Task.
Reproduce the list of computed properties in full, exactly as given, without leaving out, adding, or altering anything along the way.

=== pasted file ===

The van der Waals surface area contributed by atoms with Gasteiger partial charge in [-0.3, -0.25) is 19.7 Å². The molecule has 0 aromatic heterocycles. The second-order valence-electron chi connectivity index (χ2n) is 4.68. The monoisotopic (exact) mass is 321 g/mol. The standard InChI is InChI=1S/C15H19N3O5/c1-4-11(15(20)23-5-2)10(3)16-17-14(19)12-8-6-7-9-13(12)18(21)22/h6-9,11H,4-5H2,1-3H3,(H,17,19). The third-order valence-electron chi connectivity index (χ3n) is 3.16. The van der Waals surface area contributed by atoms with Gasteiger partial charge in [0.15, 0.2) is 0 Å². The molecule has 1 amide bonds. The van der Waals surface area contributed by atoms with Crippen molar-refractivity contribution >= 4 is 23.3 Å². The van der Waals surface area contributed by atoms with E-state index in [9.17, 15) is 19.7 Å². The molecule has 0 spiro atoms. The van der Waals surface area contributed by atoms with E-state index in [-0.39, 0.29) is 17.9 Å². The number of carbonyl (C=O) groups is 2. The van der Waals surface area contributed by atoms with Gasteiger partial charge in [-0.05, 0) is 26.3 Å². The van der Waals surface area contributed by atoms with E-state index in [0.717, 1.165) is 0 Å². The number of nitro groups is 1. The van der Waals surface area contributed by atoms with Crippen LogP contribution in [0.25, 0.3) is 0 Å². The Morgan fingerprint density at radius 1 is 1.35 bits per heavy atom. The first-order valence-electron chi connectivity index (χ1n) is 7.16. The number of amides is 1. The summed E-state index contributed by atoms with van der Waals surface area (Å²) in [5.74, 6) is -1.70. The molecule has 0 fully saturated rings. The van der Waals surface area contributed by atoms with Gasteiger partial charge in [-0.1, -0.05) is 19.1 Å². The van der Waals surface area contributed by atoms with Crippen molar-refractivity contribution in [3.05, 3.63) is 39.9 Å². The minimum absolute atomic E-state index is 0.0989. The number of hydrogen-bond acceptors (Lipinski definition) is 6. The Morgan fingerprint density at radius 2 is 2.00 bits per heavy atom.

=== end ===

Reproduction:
The van der Waals surface area contributed by atoms with Gasteiger partial charge in [-0.3, -0.25) is 19.7 Å². The molecule has 0 aromatic heterocycles. The second-order valence-electron chi connectivity index (χ2n) is 4.68. The monoisotopic (exact) mass is 321 g/mol. The standard InChI is InChI=1S/C15H19N3O5/c1-4-11(15(20)23-5-2)10(3)16-17-14(19)12-8-6-7-9-13(12)18(21)22/h6-9,11H,4-5H2,1-3H3,(H,17,19). The third-order valence-electron chi connectivity index (χ3n) is 3.16. The van der Waals surface area contributed by atoms with Gasteiger partial charge in [0.15, 0.2) is 0 Å². The molecule has 1 amide bonds. The van der Waals surface area contributed by atoms with Crippen molar-refractivity contribution >= 4 is 23.3 Å². The van der Waals surface area contributed by atoms with E-state index in [9.17, 15) is 19.7 Å². The molecule has 0 spiro atoms. The van der Waals surface area contributed by atoms with E-state index in [-0.39, 0.29) is 17.9 Å². The number of carbonyl (C=O) groups is 2. The van der Waals surface area contributed by atoms with Gasteiger partial charge in [-0.05, 0) is 26.3 Å². The van der Waals surface area contributed by atoms with E-state index in [0.717, 1.165) is 0 Å². The number of nitro groups is 1. The van der Waals surface area contributed by atoms with Crippen LogP contribution in [0.25, 0.3) is 0 Å². The Morgan fingerprint density at radius 1 is 1.35 bits per heavy atom. The first-order valence-electron chi connectivity index (χ1n) is 7.16. The number of amides is 1. The summed E-state index contributed by atoms with van der Waals surface area (Å²) in [5.74, 6) is -1.70. The molecule has 0 fully saturated rings. The van der Waals surface area contributed by atoms with Gasteiger partial charge in [-0.1, -0.05) is 19.1 Å². The van der Waals surface area contributed by atoms with Crippen molar-refractivity contribution in [3.05, 3.63) is 39.9 Å². The minimum absolute atomic E-state index is 0.0989. The number of hydrogen-bond acceptors (Lipinski definition) is 6. The Morgan fingerprint density at radius 2 is 2.00 bits per heavy atom.